Obama’s Abuse of the Veto Makes Him an ‘Imperial President’


Just a few days into the new Congress, and President Barack Obama already has made three—count ‘em—credible veto threats.

Representatives and Senators had barely started work on fulfilling the mandate given them by their November victories when the president sent the clear signal: “Not on my watch.” While the president has the legal authority to wield the veto power this liberally, his doing so goes way beyond what the Framers of the Constitution envisioned.

The president’s specific threats concern three areas where reform is desperately needed. These include a bill to authorize construction of the Keystone XL pipeline and another to restore the definition of full-time work under Obamacare to 40 hours a week. Most recently, the president announced he would veto a bill to reform some provisions of the Dodd-Frank financial law. (For more, see my colleagues Marlo Lewis on the pipeline and John Berlau on Dodd-Frank).

In doing so, the president is reinterpreting his veto power to make his truly an Imperial Presidency. Here’s why.

Under Article I, Section 7 of the Constitution, the president may disapprove a law by executive veto, subject to an override vote by two-thirds of the Senate and House. So the president is clearly within his right according to the letter of the Constitution. What is new is the president’s eagerness to use this power so broadly, and over issues that have been widely debated in the public arena. Indeed, the liberal exercise of this power was never intended by the Founding Fathers.

In The Federalist #73, Alexander Hamilton points out that the Executive, like the King of Great Britain, should have the power to restrain the legislature “calculated to guard the community against the effects of faction, precipitancy, or of any impulse unfriendly to the public good, which may happen to influence a majority of that body.”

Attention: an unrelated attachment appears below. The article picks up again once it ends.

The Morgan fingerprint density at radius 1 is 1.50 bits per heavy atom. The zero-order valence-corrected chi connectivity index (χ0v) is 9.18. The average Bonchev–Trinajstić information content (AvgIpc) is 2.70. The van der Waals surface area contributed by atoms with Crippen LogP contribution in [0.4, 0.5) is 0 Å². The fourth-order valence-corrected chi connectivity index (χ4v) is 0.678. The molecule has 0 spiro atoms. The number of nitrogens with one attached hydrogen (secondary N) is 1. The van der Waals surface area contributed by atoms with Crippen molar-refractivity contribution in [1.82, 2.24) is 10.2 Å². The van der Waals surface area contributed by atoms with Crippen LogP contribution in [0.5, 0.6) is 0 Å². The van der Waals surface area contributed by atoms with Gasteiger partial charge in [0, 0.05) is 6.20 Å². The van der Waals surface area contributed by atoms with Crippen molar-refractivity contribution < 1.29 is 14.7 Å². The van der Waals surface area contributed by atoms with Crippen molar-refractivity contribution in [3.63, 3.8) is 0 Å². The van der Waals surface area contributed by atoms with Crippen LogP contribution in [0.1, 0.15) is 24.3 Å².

But Hamilton then goes on to say that it has been a very long time since the British King exercised his negative (and it remains so to this day), and that:

If a magistrate so powerful and so well fortified as a British monarch, would have scruples about the exercise of the power under consideration, how much greater caution may be reasonably expected in a President of the United States, clothed for the short period of four years with the executive authority of a government wholly and purely republican?

For much of the history of the American Republic, presidents did hold such scruples, with Ulysses S. Grant holding the record of 45 vetoes during his presidency. But that was before the election of Franklin D. Roosevelt, the first “imperial President,” who was known to have his staff look for any excuse for a veto to keep Congress in its place. (A special case is Grover Cleveland, who issued hundreds of vetoes to keep executive spending on pensions down.)

However, after the presidencies of FDR and his successor Harry Truman, vetoes returned to their normal level. Even Barack Obama himself has vetoed only two bills— in part because he had a friendly Congress, the rest because the Harry Reid-controlled Senate allowed no bill the president disagreed with to even come up for a vote.

So if the president is now threatening an FDR-like level of vetoes, it’s worth asking: Just what is he trying to achieve?

The answer probably lies in the very Latin origins of the word “veto,” which means “I forbid [it].” It gained wide use as the phrase uttered by the Roman Tribunes of the Plebs, the guardians of Rome’s lower caste, who acquired the power to veto laws on the basis that they would harm the plebs to the benefit of the patricians.

Insightfully, National Review’s Charles C. W. Cooke has called Obama “less Julius Caesar than he is a tribune of the plebs”—a characterization with which Obama appears to agree.

Yet in wielding the veto power so promiscuously, Obama is going beyond Caesar and tribunes like the Gracchi. It was Caesar’s heir, Octavian, who was awarded both executive power and tribunician power by the Senate and People of Rome. In so doing, he became Augustus, the first Roman emperor.